I've hit a wall, it seems. I don't exactly know what to tell you about this soup. How to explain how perfectly delicious it is, in a way only a fabulously flavored but essentially simple soup can be. How even though I used water instead of stock, the broth was bright and nearly singing, and how it left only the faintest hint of a tingle on the lips as a suggestion of the warmth that was coming once it hit my belly.
This is a classic gypsy soup, classic because it comes from Molly Katzen's seminal Moosewood Cookbook and in my mind, it's just about perfect. It's chunky, filling and satisfying but most importantly, it feels nourishing. Although honestly if you're going to hint at tingly lips, I'd prefer to go for it, and would probably increase the amount of cayenne to whatever increment is above a pinch. A forceful dash, perhaps.
And if all of this weren't enough, eating gypsy soup can make you a good little feminist. In her book A Thousand Years Over a Hot Stove, Laura Schenone writes of Katzen's new vegetarian cuisine that is was liberating, that "a dish like Gypsy Soup offered not only a chance to rebel against the corporate powers that built weapons, pesticides, and commercial foods but also a chance to challenge mother's bland dishes and the narrow gender roles prescribed by Betty Crocker...[Gypsy Soup promised] an adventurous culinary and spiritual journey far away from those commercialized kitchens of the 1950" (Schenone, 330). That might all be a lot to ask of such an essentially humble concoction, but today's focus on fresh, whole foods owes much to Katzen, and rarely do idealist pursuits taste so good.
Olive oil for sauteing
1 large onion, chopped
2 cloves garlic, passed through a press
3 smallish sweet potatoes, peeled and chopped
3 stalks celery, chopped
2 medium fresh tomatoes, chopped
1 green bell pepper, chopped, membrane and seeds removed
1 1/2 cups cooked chickpeas
4 cups water
2 teaspoons paprika
1 teaspoon turmeric
1 teaspoon dried basil
1 teaspoon salt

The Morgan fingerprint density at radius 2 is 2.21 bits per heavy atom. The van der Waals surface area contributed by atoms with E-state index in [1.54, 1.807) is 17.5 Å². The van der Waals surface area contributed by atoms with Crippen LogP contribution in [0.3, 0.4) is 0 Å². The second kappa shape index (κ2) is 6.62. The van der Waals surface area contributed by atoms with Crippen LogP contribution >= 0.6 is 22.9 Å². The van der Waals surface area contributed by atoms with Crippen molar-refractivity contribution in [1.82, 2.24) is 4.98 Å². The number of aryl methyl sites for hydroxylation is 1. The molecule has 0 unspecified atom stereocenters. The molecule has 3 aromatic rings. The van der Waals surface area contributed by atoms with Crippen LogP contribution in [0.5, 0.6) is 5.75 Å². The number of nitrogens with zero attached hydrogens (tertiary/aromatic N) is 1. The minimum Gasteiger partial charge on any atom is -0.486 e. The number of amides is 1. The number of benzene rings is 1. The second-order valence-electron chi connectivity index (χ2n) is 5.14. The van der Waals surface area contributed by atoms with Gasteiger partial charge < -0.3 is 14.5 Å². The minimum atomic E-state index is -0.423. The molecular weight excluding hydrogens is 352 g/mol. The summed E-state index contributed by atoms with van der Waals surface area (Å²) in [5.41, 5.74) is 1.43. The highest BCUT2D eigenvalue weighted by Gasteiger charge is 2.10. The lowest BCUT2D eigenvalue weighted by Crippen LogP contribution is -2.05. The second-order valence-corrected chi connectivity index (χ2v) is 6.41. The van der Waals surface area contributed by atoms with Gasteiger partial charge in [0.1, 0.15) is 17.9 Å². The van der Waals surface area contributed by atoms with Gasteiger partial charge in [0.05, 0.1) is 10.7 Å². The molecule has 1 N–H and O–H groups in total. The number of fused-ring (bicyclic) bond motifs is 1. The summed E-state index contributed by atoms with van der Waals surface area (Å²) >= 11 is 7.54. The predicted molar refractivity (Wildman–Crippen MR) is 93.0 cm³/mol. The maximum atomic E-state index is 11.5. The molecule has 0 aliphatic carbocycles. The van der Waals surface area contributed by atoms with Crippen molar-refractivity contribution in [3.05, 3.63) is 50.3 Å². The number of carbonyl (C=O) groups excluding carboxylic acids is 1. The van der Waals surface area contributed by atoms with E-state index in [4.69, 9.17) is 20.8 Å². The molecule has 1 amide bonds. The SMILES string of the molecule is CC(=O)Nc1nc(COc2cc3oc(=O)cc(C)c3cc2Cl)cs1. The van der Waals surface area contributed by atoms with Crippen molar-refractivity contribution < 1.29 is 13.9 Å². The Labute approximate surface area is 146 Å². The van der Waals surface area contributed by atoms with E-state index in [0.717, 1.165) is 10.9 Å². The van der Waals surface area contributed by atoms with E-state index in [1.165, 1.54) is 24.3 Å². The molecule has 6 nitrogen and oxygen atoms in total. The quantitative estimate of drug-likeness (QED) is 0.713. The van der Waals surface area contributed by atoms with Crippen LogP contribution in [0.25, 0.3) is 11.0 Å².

Pinch of cinnamon
Pinch of cayenne
2 bay leaves
1 Tablespoon tamari
In a dutch oven, warm the oil and saute the onions, garlic, celery and sweet potatoes for 5 minutes. Add the seasonings, except for the tamari, and the water. Cover and simmer for 15 minutes. Add the remaining vegetables and the chickpeas and continue to simmer for 10 minutes more, until the vegetables are as tender as you'd like. Stir in the tamari and adjust the seasonings.
* You can use a good stock in place of the water, but water worked just fine for me
* For dried chickpeas, you will need 3/4 cup, which should be soaked at least 3 1/2 hours, but preferably over night. To cook them, fill a pot with water to 1" above the soaked chickpeas and cook, mostly covered, for 1 - 1 1/2 hours.
* You can used canned chickpeas, but rinse them and know the texture and flavor won't be quite as nice.
* The idea of the gypsy soup is to produce a predominantly orange and green concoction, so you can substitute any orange or green vegetable, like carrots, squash, peas or green beans.
* For a more substantial meal, I've seen the soup topped with a poached egg, as The Slow Cook did a while back.
* If you can't find tamari, you can use regular soy sauce, although...
* Don't be afraid to invest in a bottle of tamari. You can use it in cooking in place of soy sauce, or even in place of salt for some extra flavor, as Camilla did here in a salad dressing from Enlightened Cooking.
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I'm sending this soup in to No Croutons Required, the monthly vegetarian soup and salad event being hosted this month by Lisa, of Lisa's Kitchen!